Normally I use this occasional feature to expose spoken or written "wisdom" that is technically correct, but is also misleading and potentially harmful to investors’ financial well-being. However, every so often I point out that "thinking" found in Wall Street Journal editorials or columns is misleading because those pontifications usually reflect the views of many in the investment industry. (My personal view is that they believe the government should do what it can to enable their well-to-do readers to obtain the greatest possible wealth, which is for the good of the country and world.) Here is another such example.

The February 18 "Wonder Land" column by Daniel Henninger featured a graph, which is reproduced below, and which I have seen shown by others who share his view, that is supposed to show federal government spending is reaching what he believes is the point where "political physics" as exemplified by the tea party movement, will result in the spending being "arched over and down," whatever that means. (Although he and the tea partiers say spending is going up too much, they rarely, if ever, say what they would reduce or eliminate other than the ubiquitous “waste, fraud, and abuse” that every politician promises to get rid of as if it were a simple matter of doing so.)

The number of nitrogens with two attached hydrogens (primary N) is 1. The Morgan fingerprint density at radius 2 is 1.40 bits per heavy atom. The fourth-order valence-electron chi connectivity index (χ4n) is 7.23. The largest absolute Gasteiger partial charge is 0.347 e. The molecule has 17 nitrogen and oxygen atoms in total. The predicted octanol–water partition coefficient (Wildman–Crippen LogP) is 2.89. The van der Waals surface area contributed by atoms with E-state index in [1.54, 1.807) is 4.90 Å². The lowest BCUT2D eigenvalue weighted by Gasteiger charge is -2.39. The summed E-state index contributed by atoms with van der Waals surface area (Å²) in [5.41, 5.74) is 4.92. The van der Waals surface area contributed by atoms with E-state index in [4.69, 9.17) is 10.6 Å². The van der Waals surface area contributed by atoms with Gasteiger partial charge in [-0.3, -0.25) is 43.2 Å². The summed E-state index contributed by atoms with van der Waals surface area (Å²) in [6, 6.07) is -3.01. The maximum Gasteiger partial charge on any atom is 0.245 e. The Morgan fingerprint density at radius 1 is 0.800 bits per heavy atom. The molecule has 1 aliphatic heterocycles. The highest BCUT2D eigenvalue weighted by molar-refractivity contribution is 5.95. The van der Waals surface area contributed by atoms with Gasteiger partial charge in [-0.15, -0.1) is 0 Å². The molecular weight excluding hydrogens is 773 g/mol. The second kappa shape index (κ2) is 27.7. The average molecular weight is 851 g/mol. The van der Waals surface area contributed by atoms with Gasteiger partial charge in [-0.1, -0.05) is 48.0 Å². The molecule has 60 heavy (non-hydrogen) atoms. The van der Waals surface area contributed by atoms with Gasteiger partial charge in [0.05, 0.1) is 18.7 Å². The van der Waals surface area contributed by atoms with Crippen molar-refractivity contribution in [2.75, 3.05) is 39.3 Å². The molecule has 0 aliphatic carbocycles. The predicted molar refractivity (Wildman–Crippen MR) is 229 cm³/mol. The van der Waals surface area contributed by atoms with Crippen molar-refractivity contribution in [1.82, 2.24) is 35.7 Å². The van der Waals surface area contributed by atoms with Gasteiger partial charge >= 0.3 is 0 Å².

The graph is designed to show that since 1970 federal spending has grown much, much faster than the income of the American people. It shows that federal spending in constant dollars has increased 221% since 1970 while median household income has gone up only 32% over the past 38 years. How can we afford this? How is this possible? Are the voters so confused or ignorant (at least until the tea parties started) that they permitted this to happen?

Not at all! In effect the graph compares not the classic "apples to oranges," but even worse, apples to the growth rate of orange trees. Just because you put two lines on a chart does not mean that they have any relationship to each other. Median income is essentially an average while total spending is not.

As a baseball fan, I could make a similar graph comparing the number of hits in the National League in 1959 through 2009 to the batting averages over that period. The number of hits has a little more than doubled since it was 106% higher in 2009 than in 1959, but the batting average is virtually the same in the two years, 0.260 in 1959 and 0.259 in 2009. By Henninger’s "logic" hitting is clearly out of control. Most any baseball aficionado will point out that there are twice as many teams in the National League now as there were in 1959 and they play 162 games each season now, up from 154 games in 1959.

The graph should show either federal spending per household or total (household) income. The latter would be a little better. Either quite likely would show current federal spending is relatively higher than it was in 1970, but it would not be nearly as “shocking” as the graph. It makes we wonder if Henninger, those who reproduced his graph, and those who "think" as he does, such as the Heritage Foundation that produced the graph, realize why the graph is deceptive and meaningless. If they don’t, it brings into question the points they are trying to make, and if they do, it brings into question whether what they say can be trusted.

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